What about if I have had more than one caesarean?
The evidence suggests that either mode of birth is equally safe in women who have had up to four caesareans and therefore the NICE recommendation applies to women who have had up to 3 caesareans already.
What if I need an induction?
If an induction of labour is indicated for any reason, the obstetric team will have a discussion around the risks of VBAC induction as they are higher than for both induction in non VBAC women and VBAC women in spontaneous labour. This increased risk of the scar [tissue] breaking down is associated with the use of hormones, which is the most common method of induction. It may be that you choose to have what’s called a ‘balloon induction’ because this uses a balloon rather than hormones to encourage the cervix to start to open. You may decide that neither of these are what you want and you choose to have an unscheduled caesarean at this point, which is fine too. If you feel very strongly about not wanting induction of labour due to your previous experience it is worth raising this in the initial discussion with your obstetric team. This way you have more time to make think about your options and make a decision that feels right, without the sense of urgency you might feel discussing it for the first time when the situation first presents itself.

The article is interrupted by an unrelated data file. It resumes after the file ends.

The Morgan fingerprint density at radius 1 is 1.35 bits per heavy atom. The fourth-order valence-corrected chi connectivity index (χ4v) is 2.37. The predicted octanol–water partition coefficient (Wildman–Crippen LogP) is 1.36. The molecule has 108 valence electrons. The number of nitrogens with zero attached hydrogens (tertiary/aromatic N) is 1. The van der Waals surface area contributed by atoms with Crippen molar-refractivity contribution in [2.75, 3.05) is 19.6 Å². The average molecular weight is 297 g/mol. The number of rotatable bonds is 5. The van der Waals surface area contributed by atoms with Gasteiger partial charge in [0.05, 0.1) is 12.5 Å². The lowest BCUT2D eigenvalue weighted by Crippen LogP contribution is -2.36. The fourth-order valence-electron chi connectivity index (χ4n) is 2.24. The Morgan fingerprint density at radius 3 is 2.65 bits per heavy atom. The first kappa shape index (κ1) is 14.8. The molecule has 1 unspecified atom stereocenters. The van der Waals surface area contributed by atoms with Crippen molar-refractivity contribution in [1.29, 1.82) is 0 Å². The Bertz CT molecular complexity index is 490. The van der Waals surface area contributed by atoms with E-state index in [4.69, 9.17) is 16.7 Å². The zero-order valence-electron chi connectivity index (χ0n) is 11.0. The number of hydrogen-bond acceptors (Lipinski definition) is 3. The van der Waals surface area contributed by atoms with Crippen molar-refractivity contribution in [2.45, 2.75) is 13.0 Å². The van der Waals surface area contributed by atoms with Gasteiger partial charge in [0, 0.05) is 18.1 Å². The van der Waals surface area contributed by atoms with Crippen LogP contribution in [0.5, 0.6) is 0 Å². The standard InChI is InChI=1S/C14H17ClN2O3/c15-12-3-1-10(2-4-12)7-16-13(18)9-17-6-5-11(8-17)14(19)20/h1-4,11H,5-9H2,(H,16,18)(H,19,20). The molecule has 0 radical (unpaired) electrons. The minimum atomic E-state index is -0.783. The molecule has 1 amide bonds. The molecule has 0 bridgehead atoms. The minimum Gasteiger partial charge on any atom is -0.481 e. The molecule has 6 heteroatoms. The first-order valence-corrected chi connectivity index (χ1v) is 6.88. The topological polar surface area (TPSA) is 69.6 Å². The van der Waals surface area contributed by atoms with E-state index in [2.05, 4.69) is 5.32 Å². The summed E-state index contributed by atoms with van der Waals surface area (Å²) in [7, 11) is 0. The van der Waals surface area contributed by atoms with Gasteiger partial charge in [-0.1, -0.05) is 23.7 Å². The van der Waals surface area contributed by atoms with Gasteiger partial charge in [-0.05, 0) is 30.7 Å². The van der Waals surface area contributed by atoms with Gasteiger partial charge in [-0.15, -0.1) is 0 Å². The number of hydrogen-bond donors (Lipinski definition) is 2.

If you would prefer you can choose to have a repeat caesarean. This will be booked for when you are 39 weeks as earlier than this can cause difficulties with a baby’s breathing. The risks associated with having a repeat caesarean are that generally it can be trickier to perform, as there is already scar tissue present from the first caesarean. Also the risk of performing a caesarean per se (irrespective of whether it is the first or subsequent) puts mums at an increased risk of heavy bleeding, infection and damage to nearby organs in comparison to vaginal birth, as well as having a slower recovery time. Performing a caesarean for a lady who has had previous caesareans increases in difficulty with each caesarean, therefore it is worth considering at this point that if you plan to have a large family, it is probably safer to opt for a VBAC.
What if I go into labour before my planned caesarean?
This happens from time to time with all women who are planning a caesarean. Normally you are invited to the labour ward to assess how established labour is. At this point you will be given the choice of whether to go ahead with labour and have an ‘unplanned VBAC’. Or, whether you would like to go ahead with the caesarean albeit an unplanned one as it would need doing urgently.
So as you can see there are many elements requiring consideration in order for you to make the choice that is right for you, but remember exactly that – doctors and midwives can give you information to aid your decision making, but the choice ultimately is yours and yours alone. Hopefully this post will help you to make a positive one!